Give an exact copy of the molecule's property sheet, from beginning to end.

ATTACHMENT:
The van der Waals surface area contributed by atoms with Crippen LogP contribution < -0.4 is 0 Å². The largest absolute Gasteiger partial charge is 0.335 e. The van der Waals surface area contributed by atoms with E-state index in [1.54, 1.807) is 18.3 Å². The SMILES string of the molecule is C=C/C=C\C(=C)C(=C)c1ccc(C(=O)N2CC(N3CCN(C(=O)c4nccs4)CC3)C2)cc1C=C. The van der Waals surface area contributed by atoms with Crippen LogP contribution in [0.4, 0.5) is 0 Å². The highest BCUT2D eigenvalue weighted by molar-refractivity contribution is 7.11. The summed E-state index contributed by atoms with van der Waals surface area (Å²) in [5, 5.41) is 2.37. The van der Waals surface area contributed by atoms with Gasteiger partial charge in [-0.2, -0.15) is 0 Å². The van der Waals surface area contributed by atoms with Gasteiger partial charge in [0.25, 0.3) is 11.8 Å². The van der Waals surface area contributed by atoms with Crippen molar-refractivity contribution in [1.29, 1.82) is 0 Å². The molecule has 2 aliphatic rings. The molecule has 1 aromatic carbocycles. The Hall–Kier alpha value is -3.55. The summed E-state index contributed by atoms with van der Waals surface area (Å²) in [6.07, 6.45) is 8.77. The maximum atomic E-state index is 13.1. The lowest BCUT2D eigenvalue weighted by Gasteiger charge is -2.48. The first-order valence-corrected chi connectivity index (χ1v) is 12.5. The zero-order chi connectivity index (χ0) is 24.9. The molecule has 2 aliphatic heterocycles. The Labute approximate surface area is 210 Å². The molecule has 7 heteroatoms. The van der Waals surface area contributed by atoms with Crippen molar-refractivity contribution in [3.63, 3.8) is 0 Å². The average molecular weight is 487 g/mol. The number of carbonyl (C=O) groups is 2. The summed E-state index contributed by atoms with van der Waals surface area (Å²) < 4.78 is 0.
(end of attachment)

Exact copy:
The van der Waals surface area contributed by atoms with Crippen LogP contribution < -0.4 is 0 Å². The largest absolute Gasteiger partial charge is 0.335 e. The van der Waals surface area contributed by atoms with E-state index in [1.54, 1.807) is 18.3 Å². The SMILES string of the molecule is C=C/C=C\C(=C)C(=C)c1ccc(C(=O)N2CC(N3CCN(C(=O)c4nccs4)CC3)C2)cc1C=C. The van der Waals surface area contributed by atoms with Crippen LogP contribution in [0.4, 0.5) is 0 Å². The highest BCUT2D eigenvalue weighted by molar-refractivity contribution is 7.11. The summed E-state index contributed by atoms with van der Waals surface area (Å²) in [5, 5.41) is 2.37. The van der Waals surface area contributed by atoms with Gasteiger partial charge in [-0.2, -0.15) is 0 Å². The van der Waals surface area contributed by atoms with Gasteiger partial charge in [0.25, 0.3) is 11.8 Å². The van der Waals surface area contributed by atoms with Crippen molar-refractivity contribution in [1.29, 1.82) is 0 Å². The molecule has 2 aliphatic rings. The molecule has 1 aromatic carbocycles. The Hall–Kier alpha value is -3.55. The summed E-state index contributed by atoms with van der Waals surface area (Å²) in [6.07, 6.45) is 8.77. The maximum atomic E-state index is 13.1. The lowest BCUT2D eigenvalue weighted by Gasteiger charge is -2.48. The first-order valence-corrected chi connectivity index (χ1v) is 12.5. The zero-order chi connectivity index (χ0) is 24.9. The molecule has 2 aliphatic heterocycles. The Labute approximate surface area is 210 Å². The molecule has 7 heteroatoms. The van der Waals surface area contributed by atoms with Crippen molar-refractivity contribution in [3.63, 3.8) is 0 Å². The average molecular weight is 487 g/mol. The number of carbonyl (C=O) groups is 2. The summed E-state index contributed by atoms with van der Waals surface area (Å²) < 4.78 is 0.